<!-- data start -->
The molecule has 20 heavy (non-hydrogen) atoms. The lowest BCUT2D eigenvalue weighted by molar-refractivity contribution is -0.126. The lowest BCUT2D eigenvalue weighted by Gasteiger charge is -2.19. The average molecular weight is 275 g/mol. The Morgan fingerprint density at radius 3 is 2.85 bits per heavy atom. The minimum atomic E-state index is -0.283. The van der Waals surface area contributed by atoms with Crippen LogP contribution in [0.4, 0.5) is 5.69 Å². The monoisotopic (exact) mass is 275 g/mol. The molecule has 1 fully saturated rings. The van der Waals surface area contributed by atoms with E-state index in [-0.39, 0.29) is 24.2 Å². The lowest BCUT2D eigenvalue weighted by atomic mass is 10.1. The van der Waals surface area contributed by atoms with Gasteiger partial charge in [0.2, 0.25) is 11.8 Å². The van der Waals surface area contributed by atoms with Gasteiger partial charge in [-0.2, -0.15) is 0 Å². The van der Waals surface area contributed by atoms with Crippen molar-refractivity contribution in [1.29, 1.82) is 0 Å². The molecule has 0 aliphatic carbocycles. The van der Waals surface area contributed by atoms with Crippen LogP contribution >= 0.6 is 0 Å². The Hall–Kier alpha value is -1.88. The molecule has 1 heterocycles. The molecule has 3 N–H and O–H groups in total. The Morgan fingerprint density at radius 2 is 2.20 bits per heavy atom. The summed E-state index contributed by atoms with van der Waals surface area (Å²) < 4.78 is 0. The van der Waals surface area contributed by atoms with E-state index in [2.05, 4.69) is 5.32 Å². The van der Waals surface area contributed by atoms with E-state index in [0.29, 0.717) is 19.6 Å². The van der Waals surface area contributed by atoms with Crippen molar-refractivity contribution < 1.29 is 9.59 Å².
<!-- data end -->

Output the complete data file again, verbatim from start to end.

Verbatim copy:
The molecule has 20 heavy (non-hydrogen) atoms. The lowest BCUT2D eigenvalue weighted by molar-refractivity contribution is -0.126. The lowest BCUT2D eigenvalue weighted by Gasteiger charge is -2.19. The average molecular weight is 275 g/mol. The Morgan fingerprint density at radius 3 is 2.85 bits per heavy atom. The minimum atomic E-state index is -0.283. The van der Waals surface area contributed by atoms with Crippen LogP contribution in [0.4, 0.5) is 5.69 Å². The monoisotopic (exact) mass is 275 g/mol. The molecule has 1 fully saturated rings. The van der Waals surface area contributed by atoms with E-state index in [-0.39, 0.29) is 24.2 Å². The lowest BCUT2D eigenvalue weighted by atomic mass is 10.1. The van der Waals surface area contributed by atoms with Gasteiger partial charge in [0.2, 0.25) is 11.8 Å². The van der Waals surface area contributed by atoms with Gasteiger partial charge in [-0.2, -0.15) is 0 Å². The van der Waals surface area contributed by atoms with Crippen molar-refractivity contribution in [1.29, 1.82) is 0 Å². The molecule has 0 aliphatic carbocycles. The van der Waals surface area contributed by atoms with Crippen LogP contribution >= 0.6 is 0 Å². The Hall–Kier alpha value is -1.88. The molecule has 1 heterocycles. The molecule has 3 N–H and O–H groups in total. The Morgan fingerprint density at radius 2 is 2.20 bits per heavy atom. The summed E-state index contributed by atoms with van der Waals surface area (Å²) < 4.78 is 0. The van der Waals surface area contributed by atoms with E-state index in [2.05, 4.69) is 5.32 Å². The van der Waals surface area contributed by atoms with E-state index in [0.29, 0.717) is 19.6 Å². The van der Waals surface area contributed by atoms with Crippen molar-refractivity contribution < 1.29 is 9.59 Å².